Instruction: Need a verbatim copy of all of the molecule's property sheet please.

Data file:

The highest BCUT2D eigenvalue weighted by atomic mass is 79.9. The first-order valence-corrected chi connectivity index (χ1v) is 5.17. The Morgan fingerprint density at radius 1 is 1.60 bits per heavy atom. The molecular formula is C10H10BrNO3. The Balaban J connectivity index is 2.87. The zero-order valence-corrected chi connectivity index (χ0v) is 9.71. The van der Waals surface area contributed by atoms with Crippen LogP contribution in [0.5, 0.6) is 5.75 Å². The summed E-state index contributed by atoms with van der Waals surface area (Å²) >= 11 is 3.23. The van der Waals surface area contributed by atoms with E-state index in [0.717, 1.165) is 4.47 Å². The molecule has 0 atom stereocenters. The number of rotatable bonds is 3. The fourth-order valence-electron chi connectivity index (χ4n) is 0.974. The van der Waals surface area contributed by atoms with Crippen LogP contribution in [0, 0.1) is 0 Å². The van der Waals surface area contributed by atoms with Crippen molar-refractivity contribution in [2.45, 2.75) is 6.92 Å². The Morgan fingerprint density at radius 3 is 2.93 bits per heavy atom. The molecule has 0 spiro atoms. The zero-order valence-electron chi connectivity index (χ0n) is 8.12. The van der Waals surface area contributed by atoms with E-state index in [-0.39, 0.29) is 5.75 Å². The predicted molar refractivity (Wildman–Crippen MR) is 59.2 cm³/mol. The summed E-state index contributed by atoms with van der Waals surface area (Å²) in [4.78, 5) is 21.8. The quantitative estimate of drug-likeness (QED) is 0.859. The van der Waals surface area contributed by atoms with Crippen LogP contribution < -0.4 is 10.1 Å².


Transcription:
The highest BCUT2D eigenvalue weighted by atomic mass is 79.9. The first-order valence-corrected chi connectivity index (χ1v) is 5.17. The Morgan fingerprint density at radius 1 is 1.60 bits per heavy atom. The molecular formula is C10H10BrNO3. The Balaban J connectivity index is 2.87. The zero-order valence-corrected chi connectivity index (χ0v) is 9.71. The van der Waals surface area contributed by atoms with Crippen LogP contribution in [0.5, 0.6) is 5.75 Å². The summed E-state index contributed by atoms with van der Waals surface area (Å²) >= 11 is 3.23. The van der Waals surface area contributed by atoms with E-state index in [0.717, 1.165) is 4.47 Å². The molecule has 0 atom stereocenters. The number of rotatable bonds is 3. The fourth-order valence-electron chi connectivity index (χ4n) is 0.974. The van der Waals surface area contributed by atoms with Crippen LogP contribution in [0, 0.1) is 0 Å². The van der Waals surface area contributed by atoms with Crippen molar-refractivity contribution in [2.45, 2.75) is 6.92 Å². The Morgan fingerprint density at radius 3 is 2.93 bits per heavy atom. The molecule has 0 spiro atoms. The zero-order valence-electron chi connectivity index (χ0n) is 8.12. The van der Waals surface area contributed by atoms with E-state index in [-0.39, 0.29) is 5.75 Å². The predicted molar refractivity (Wildman–Crippen MR) is 59.2 cm³/mol. The summed E-state index contributed by atoms with van der Waals surface area (Å²) in [4.78, 5) is 21.8. The quantitative estimate of drug-likeness (QED) is 0.859. The van der Waals surface area contributed by atoms with Crippen LogP contribution < -0.4 is 10.1 Å².